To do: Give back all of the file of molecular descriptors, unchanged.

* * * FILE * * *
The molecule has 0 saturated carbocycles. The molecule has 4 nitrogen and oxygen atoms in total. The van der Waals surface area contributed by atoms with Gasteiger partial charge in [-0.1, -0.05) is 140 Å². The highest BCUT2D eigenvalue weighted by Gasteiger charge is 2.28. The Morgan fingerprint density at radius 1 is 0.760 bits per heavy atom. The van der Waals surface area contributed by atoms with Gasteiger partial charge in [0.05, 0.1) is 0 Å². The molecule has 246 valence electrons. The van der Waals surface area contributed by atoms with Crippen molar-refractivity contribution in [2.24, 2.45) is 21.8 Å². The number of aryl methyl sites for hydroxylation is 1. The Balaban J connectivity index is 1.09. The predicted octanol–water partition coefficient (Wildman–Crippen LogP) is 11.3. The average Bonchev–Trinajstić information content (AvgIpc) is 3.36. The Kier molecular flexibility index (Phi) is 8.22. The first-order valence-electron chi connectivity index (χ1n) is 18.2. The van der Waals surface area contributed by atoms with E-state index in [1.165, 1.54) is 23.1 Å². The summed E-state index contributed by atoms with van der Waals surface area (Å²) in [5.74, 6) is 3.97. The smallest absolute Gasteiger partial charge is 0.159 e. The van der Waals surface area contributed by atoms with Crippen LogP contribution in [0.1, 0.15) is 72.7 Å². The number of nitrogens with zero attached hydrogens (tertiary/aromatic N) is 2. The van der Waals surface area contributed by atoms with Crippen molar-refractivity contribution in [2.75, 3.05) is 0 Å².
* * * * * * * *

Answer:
The molecule has 0 saturated carbocycles. The molecule has 4 nitrogen and oxygen atoms in total. The van der Waals surface area contributed by atoms with Gasteiger partial charge in [-0.1, -0.05) is 140 Å². The highest BCUT2D eigenvalue weighted by Gasteiger charge is 2.28. The Morgan fingerprint density at radius 1 is 0.760 bits per heavy atom. The van der Waals surface area contributed by atoms with Gasteiger partial charge in [0.05, 0.1) is 0 Å². The molecule has 246 valence electrons. The van der Waals surface area contributed by atoms with Crippen molar-refractivity contribution in [2.24, 2.45) is 21.8 Å². The number of aryl methyl sites for hydroxylation is 1. The Balaban J connectivity index is 1.09. The predicted octanol–water partition coefficient (Wildman–Crippen LogP) is 11.3. The average Bonchev–Trinajstić information content (AvgIpc) is 3.36. The Kier molecular flexibility index (Phi) is 8.22. The first-order valence-electron chi connectivity index (χ1n) is 18.2. The van der Waals surface area contributed by atoms with E-state index in [1.165, 1.54) is 23.1 Å². The summed E-state index contributed by atoms with van der Waals surface area (Å²) in [5.74, 6) is 3.97. The smallest absolute Gasteiger partial charge is 0.159 e. The van der Waals surface area contributed by atoms with Crippen LogP contribution in [0.1, 0.15) is 72.7 Å². The number of nitrogens with zero attached hydrogens (tertiary/aromatic N) is 2. The van der Waals surface area contributed by atoms with Crippen molar-refractivity contribution in [2.75, 3.05) is 0 Å².